Welcome back! Today, I’m thrilled to feature author Mackenzie Kiera. With Lisa Quigley, she’s the host and creator of the award winning Ladies of the Fright podcast. Mackenzie’s new book, All You Need is Love and a Strong Electric Current, is out now with Unnerving.
Recently, Mackenzie and I discussed her inspiration as an author as well as her favorite parts of the writing process and what she’s got planned next.
A couple icebreakers to start: when did you decide to become a writer, and who are some of your favorite authors?
I don’t remember not wanting to be a writer. Although, it was very important that I wasn’t only going to be a writer. See, I was afraid of people telling me: “you will never make any money as a writer” so I always paired ‘writer’ with ‘paleontologist’ or ‘archeologist’ or whatever science I was reading about. I was never concerned with if being a writer would make me money. My dad worked in advertising as a writer, so I knew it was possible. Just, no one else seemed to think so. Some of my favorite authors? Oh, man. Right now it’s got to be Silvia Moreno-Garcia, Alma Katsu, Grady Hendrix, Stephen Graham Jones, Rebecca Roanhorse, John Scalzi are my new shiny favorites—amazing people, all of them. A couple of books that I think will always sit on my shelf are the GOT series, Catch-22, Swan Song, Nos4A2, The Red Tent, Dante’s Inferno, and the Sookie Stackhouse series.
Congratulations on the release of your debut, All You Need is Love and a Strong Electric Current! What was the inspiration for this story, and how long did it take you to develop it?
Thank you. This happened in a couple of short bursts. I wrote the short story version on a dare in a sitting or two. I made it to the final round of a couple anthologies, but ultimately it was turned down because it was too graphic. I drawered it for a few years until Lisa turned me on to the possibility of sending a pitch to Eddie Generous over at Unnerving Press for the Rewind or Die series. At the time, my son was about five months old and I worked full time from home. I couldn’t imagine taking much else on, so I pitched CURRENT to Eddie, fully expecting for it to get turned down, and then I could at least say I tried, right? When he got back to me, he seemed pretty jazzed on the idea, which means I had to write the novella. I think it took me a couple of months? I drew heavily from some choice slashers Stephen Graham Jones told me to watch as slasher homework, and then, while I wrote, I was listening to the soundtrack to Hedwig and the Angry Inch.
What in particular draws you to horror fiction?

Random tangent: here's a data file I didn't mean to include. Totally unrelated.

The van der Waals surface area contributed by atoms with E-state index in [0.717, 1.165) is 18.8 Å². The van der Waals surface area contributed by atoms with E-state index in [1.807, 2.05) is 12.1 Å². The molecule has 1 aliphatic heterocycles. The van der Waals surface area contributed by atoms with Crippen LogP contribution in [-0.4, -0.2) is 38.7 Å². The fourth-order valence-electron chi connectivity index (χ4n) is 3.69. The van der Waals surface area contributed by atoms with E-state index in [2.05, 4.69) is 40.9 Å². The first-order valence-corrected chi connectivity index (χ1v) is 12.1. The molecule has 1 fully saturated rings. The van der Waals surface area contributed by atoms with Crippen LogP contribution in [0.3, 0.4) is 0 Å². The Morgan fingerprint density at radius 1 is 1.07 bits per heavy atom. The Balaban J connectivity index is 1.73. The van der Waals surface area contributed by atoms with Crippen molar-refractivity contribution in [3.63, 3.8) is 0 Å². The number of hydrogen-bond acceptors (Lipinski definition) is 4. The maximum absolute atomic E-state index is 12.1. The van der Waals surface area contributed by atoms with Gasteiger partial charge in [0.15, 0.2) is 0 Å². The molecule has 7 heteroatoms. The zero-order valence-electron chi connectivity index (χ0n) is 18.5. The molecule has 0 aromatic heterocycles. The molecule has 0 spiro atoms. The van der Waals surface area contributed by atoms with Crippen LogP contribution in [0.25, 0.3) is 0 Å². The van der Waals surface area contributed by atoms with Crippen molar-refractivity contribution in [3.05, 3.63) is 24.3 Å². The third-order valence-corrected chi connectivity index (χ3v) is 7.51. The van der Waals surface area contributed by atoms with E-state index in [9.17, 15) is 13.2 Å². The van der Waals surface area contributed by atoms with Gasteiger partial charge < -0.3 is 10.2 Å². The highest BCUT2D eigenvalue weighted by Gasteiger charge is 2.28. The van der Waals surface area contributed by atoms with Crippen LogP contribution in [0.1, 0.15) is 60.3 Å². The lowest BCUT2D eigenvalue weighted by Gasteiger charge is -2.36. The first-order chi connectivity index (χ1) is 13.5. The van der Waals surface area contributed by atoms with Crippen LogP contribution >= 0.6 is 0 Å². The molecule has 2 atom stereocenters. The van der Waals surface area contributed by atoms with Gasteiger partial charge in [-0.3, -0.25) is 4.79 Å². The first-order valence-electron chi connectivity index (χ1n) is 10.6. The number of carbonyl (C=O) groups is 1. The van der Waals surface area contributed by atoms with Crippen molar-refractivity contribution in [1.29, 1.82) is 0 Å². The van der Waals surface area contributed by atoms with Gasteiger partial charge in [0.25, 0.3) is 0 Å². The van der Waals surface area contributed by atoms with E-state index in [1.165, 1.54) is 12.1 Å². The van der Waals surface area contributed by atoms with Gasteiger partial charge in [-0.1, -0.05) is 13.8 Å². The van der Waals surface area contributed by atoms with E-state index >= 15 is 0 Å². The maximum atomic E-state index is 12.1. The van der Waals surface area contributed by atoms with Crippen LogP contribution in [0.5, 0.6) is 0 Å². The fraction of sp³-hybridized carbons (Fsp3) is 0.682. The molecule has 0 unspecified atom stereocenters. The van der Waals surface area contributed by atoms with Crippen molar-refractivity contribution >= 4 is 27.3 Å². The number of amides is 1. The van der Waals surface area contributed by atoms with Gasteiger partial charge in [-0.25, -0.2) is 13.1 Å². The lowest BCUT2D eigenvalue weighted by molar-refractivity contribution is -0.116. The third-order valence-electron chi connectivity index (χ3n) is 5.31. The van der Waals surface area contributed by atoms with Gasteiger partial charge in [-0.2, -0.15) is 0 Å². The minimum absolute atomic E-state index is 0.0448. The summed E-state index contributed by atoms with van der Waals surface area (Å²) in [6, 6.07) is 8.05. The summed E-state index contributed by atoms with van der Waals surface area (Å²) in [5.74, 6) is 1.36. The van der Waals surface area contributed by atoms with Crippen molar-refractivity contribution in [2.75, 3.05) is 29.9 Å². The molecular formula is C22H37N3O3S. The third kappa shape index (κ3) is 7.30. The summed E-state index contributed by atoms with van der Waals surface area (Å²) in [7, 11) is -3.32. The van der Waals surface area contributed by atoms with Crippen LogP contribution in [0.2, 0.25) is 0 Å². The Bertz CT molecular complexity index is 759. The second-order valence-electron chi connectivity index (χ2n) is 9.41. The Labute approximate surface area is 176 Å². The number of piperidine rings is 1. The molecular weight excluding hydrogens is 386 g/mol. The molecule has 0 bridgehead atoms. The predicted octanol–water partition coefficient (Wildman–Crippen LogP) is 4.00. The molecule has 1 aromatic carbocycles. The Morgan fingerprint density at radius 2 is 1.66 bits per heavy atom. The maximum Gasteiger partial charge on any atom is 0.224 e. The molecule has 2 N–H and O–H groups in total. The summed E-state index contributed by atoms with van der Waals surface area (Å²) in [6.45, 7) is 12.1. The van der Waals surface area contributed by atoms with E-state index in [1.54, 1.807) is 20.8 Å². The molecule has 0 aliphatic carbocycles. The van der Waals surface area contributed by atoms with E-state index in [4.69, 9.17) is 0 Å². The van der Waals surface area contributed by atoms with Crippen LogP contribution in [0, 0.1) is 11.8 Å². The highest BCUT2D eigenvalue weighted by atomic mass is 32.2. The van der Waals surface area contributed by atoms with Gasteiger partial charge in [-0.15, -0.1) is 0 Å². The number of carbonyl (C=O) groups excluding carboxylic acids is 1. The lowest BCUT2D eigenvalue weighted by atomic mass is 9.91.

The truth. I think horror tells the truth in ways other genres can’t. For instance, after the traumatic birth of my son, I had debilitating anxiety and felt like unless I stayed in my son’s nursery that something large and toothy was waiting to eat him around every corner. I didn’t want company. Horror pulled me up. Horror had how I felt, but on the page. I read Laura Purcell’s The Silent Companions and felt like I could breathe again. After a healthy dose of slashers, I felt a lot better. To me, horror is brain medicine. It lets me know that I’m not crazy, that monsters are real. But, horror also holds the secret that even though there are monsters in the world, they don’t always win.
You’ve written short fiction, and now with your new novella, you’ve also tackled longer fiction. How is your approach different or the same depending on the length of the work?
I actually truly hate writing short stories. I enjoy writing non-fiction or craft directed essays, but I struggle with the short fiction format. I’ve written novels (unpublished and probably for the better) so the novella form actually felt like a perfect length.
In addition to your fiction writing, you’re also co-host of Ladies of the Fright! How if at all has podcasting changed your approach to storytelling?
Oh, that’s a really good question. Considering I’ve been writing the whole time, I don’t think it has changed much. Our interviewing may change a bit, now that we can interview authors as authors ourselves, but considering the idea is to spotlight our guests, I can’t imagine much changing.
If forced to choose, which of the following is your favorite part of the writing process: developing a character’s voice, establishing mood and setting, or mapping out plot points?
Ha! Oh, the voice and plot points. I enjoy hearing how my characters speak and fine-tuning their quirks and favorite phrases. Plot points are fun too because I tend to map those out with a glass of wine late at night in one of those cheap drugstore composition notebooks.
What projects are you currently working on?
I am working on a new novella titled: The Attic Man and Madeline. It’s a possession story with a trope flip. Lots of demon sex, some intense black magic, and one crazy bitch. It’s been a fun time writing it, is what I’m saying. We also have some really great plans with the podcast, but that’s a secret!
Where can we find you online?
Best place to find me is on Twitter. I’m Kiera1Mackenzie. My website is MackenzieKiera.contently.com (although I’m not sure it’s 100% up to date) and then the podcast is Ladiesofthefright.com, and LOTFPod. Be sure to check out our blog as well! We have some new stuff happening in those corners.
Thank you! This was so much fun.
Huge thanks to Mackenzie Kiera for being part of this week’s author interview series!